Brian King was incarcerated for two-and-a-half months, but the two years he spent on house arrest following his release, combined with his criminal history, made securing a full-time job particularly difficult.
“My felony was too recent,” Brian said. “It was frustrating because I just wanted a chance to prove that I had changed.”
For more than two years, Brian worked a series of temporary and odd jobs. In late 2013, after being released from house arrest, he discovered the New Beginnings program at Goodwill.
“One of the most helpful things they taught me was how to talk to an interviewer,” Brian said. “I had street smarts, but I didn’t know how to write a resume.”
Brian graduated from New Beginnings in May 2014 and earned a welding certification through Goodwill. He then worked with an employment placement specialist at Goodwill who connected him with Indiana Plan, a pre-apprenticeship training program that prepares participants for a job in the building trades.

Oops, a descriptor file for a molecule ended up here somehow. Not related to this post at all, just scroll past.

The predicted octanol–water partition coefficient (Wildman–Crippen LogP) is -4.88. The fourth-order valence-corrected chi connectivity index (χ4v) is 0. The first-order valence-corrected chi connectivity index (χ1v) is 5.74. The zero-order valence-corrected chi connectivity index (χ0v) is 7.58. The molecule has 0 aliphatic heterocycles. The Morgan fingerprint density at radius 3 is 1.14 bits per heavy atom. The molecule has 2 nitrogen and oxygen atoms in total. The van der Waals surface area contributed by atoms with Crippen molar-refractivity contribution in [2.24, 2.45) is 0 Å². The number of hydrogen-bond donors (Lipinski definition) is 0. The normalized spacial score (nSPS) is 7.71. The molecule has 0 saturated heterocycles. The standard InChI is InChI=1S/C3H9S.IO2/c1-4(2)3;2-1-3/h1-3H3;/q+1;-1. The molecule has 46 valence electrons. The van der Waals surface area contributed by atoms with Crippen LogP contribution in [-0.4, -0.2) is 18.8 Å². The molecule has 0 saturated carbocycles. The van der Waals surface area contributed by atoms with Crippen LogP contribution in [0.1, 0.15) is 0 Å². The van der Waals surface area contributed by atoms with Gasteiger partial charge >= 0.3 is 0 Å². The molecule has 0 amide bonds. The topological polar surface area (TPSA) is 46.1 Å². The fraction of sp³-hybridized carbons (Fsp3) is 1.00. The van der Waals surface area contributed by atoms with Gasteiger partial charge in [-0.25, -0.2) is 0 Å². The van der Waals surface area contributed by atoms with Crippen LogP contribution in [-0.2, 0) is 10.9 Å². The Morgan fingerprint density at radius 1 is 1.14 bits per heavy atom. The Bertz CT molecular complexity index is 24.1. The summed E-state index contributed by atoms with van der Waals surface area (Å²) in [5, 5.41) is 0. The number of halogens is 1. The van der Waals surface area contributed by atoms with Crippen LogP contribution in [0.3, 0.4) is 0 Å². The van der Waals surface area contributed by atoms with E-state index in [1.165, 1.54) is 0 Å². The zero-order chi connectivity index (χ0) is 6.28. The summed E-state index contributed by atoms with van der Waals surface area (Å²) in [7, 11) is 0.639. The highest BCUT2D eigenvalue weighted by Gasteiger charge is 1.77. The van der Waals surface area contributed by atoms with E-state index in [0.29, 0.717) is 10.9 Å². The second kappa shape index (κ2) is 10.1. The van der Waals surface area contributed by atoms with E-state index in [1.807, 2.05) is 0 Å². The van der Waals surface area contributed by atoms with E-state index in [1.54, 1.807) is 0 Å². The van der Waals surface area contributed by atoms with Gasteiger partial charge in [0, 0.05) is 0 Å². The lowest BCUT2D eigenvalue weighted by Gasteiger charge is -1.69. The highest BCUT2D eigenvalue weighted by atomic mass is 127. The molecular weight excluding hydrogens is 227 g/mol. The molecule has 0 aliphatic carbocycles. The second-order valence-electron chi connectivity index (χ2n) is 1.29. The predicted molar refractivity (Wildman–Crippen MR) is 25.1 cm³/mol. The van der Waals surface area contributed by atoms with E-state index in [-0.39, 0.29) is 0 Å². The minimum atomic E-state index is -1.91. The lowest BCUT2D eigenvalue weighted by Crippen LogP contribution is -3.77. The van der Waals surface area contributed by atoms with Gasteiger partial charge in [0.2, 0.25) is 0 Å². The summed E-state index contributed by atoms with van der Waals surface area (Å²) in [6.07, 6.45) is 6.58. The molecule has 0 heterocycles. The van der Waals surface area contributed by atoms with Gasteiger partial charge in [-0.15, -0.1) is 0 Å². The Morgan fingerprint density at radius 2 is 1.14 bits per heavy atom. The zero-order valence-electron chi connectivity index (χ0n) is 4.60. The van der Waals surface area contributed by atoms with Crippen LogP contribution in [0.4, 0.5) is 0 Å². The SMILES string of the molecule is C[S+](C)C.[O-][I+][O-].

“Just because you’re a felon doesn’t mean it’s the end for you,” Brian said. “I want people to know my journey and hope that they are inspired to keep moving forward.”
He is now employed with the Carpenters Union, earning nearly three times more than the transitional job where he began.
“New Beginnings is a stepping stone – not a career,” Brian said. “They want you to succeed and will help you find a better job, but you have to do the work.”